1. 34
  1.  

  2. 24

    The title is a little misleading. The author is not against adblocking in the abstract, but is against Adblock Plus, a specific adblocker.

    1. 2

      I think that was done on purpose, because the title wouldn’t have made sense otherwise. For me personally it is click-baity but definitely more tolerable and enjoyable than the standard clickbait titles one sees on the internet.

      1. -2

        The title capitalizes Adblock, which makes it pretty clear that it’s talking about a specific product.

        1. 21

          It wasn’t clear to me. All the other words in the title are capitalized, and “adblock” without qualification usually refers to all extensions which block ads.

          1. 13

            The title capitalizes all of the words. It’s in title case.

            1. 10

              That’s The Most Annoying Thing When Reading American Websites Online

              1. 0

                Americans are the only people on the planet who don’t adhere to your capitalization rules?

                1. 0

                  As far as I know, yes. British, French, Spanish and Portuguese-language sites don’t capitalize everything and it’s such smooth sailing.

        2. 7

          This whole “adblocker selling ad views” cluster fuck is why I like Apple/Safari’s approach.

          If you have to worry about how much memory each adblocker uses, and which ads they whitelist or whether they sell your private browsing data, you’ve already lost.

          1. 3

            What is Apple/Safari’s approach? How does it differ from Firefox extensions?

            1. 7

              As @geocar says: safari content blockers are basically JSON arrays of rules: block URL, whitelist URL, hide Element (using CSS selectors) or recently, force HTTPS for URL.

              The app provides this JSON (either from a static file in it’s app bundle, or a generated list via app options) to Safari, and Safari itself does the blocking.

              The blocker knows nothing about what you visit, you can combine content blockers, etc.

              While a content-blocker using app could have it’s own “approved ads” that it doesn’t block, theres no longer any issue about “Blocker X is the most memory efficient but it also allows Ads from CrappyCorp”, because the blocking is all done by Safari itself, so the content blockers are on an even playing field in terms of performance/features of what can be blocked/hidden. While there are some inefficient ways to write Content Blocker rules, Apple has pretty good docs about how to write good rules (i.e. mostly its about writing optimised RegEx queries to match domains/paths).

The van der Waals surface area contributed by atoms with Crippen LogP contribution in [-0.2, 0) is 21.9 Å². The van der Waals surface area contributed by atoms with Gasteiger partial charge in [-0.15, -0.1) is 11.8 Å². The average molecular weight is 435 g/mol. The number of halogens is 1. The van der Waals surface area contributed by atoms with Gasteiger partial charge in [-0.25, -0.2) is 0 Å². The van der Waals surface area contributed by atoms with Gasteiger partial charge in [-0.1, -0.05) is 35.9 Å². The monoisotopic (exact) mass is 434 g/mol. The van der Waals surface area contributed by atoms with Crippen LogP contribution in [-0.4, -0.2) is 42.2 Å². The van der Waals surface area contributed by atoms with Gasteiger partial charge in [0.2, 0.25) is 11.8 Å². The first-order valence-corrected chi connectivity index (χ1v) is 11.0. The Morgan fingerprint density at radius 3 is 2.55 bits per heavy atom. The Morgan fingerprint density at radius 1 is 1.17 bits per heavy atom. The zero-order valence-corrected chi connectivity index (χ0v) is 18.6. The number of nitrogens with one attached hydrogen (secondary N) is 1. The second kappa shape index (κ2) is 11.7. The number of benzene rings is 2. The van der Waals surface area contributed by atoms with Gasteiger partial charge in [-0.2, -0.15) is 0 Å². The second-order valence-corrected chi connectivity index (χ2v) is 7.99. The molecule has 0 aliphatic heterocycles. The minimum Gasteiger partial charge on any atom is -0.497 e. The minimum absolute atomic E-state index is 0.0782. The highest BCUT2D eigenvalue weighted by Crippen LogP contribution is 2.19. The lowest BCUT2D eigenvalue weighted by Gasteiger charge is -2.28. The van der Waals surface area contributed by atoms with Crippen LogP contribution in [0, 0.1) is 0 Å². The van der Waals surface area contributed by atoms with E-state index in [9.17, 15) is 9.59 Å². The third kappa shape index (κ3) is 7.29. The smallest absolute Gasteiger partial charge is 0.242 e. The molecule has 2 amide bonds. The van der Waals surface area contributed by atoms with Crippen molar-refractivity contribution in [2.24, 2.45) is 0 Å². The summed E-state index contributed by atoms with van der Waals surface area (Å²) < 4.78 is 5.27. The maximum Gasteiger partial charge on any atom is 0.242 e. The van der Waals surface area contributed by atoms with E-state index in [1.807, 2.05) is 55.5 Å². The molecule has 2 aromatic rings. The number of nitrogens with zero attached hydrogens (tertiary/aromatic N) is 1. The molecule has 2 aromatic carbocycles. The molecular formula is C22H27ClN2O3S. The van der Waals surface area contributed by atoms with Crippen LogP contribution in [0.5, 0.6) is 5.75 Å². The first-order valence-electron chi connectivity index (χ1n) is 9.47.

Apps like 1Blocker also allow user-written custom rules (using the same basic syntax as raw Content Blocker rule sets) so you can customise what you block, using the same performance advice from Apple’s docs.

              1. 3

                What are some Safari (for macOS) extensions that use the Content Blocker API? The only one I found that was sort of usable was AdGuard, but I’d like to try something else.

                1. 2

                  I use 1blocker on both ios and macOS. With iCloud syncing and custom rule sets it’s pretty great.

                  (Not affiliated at all with 1blocker developer)

                  1. 1

                    Thanks, I’ll try it out.

              2. 4

                Safari Content Blockers aren’t allowed to inject scripts into your page, or otherwise track how many (or which) pages you visit.

              3. 3

                IE actually did this model - it had “tracking protection lists” that the browser itself applied. EasyList and others were translated to that format; and the browser did the blocking itself. (Unfortunately, they didn’t add that to Edge, but it at least supports WebExtensions to use a “normal” adblocker…)

              4. 4

                In terms of desktop adblocking and tracking blocking solutions, I use uBlock Origin, Privacy Badger, and this hosts file.

                1. 4

                  I like the technique in general but often have local stuff listening on various ports. I wish there was a well-known ‘/dev/null’ IP address which these could be routed to … a tiny daemon could then return a protocol-appropriate NAK immediately and log the attempt.

                  1. 1

                    Rather than 127.0.0.1, could you just route to something on your LAN that doesn’t exist?

                  2. 3

                    I use uBlock Origin as well, works like a charm! Just have to disable font blocking on a few pages for them to be readable.

                  3. 5

                    TLDR:

                    Since then, the other partner Chris AlJoudi (who owns uBlock) has made some questionable decisions.

                    Long story short, use uBlock Origin, NOT uBlock. uBlock Origin has no association with uBlock.org.

                    1. 8

                      Except that the article is mainly talking about AdBlock and Adblock Plus, not uBlock. It mentions the uBlock shenanigans only in passing. So not a TLDR.

                      1. 2

                        I figured the AdBlock (Plus) shenanigans are very old news and fairly well known. shrug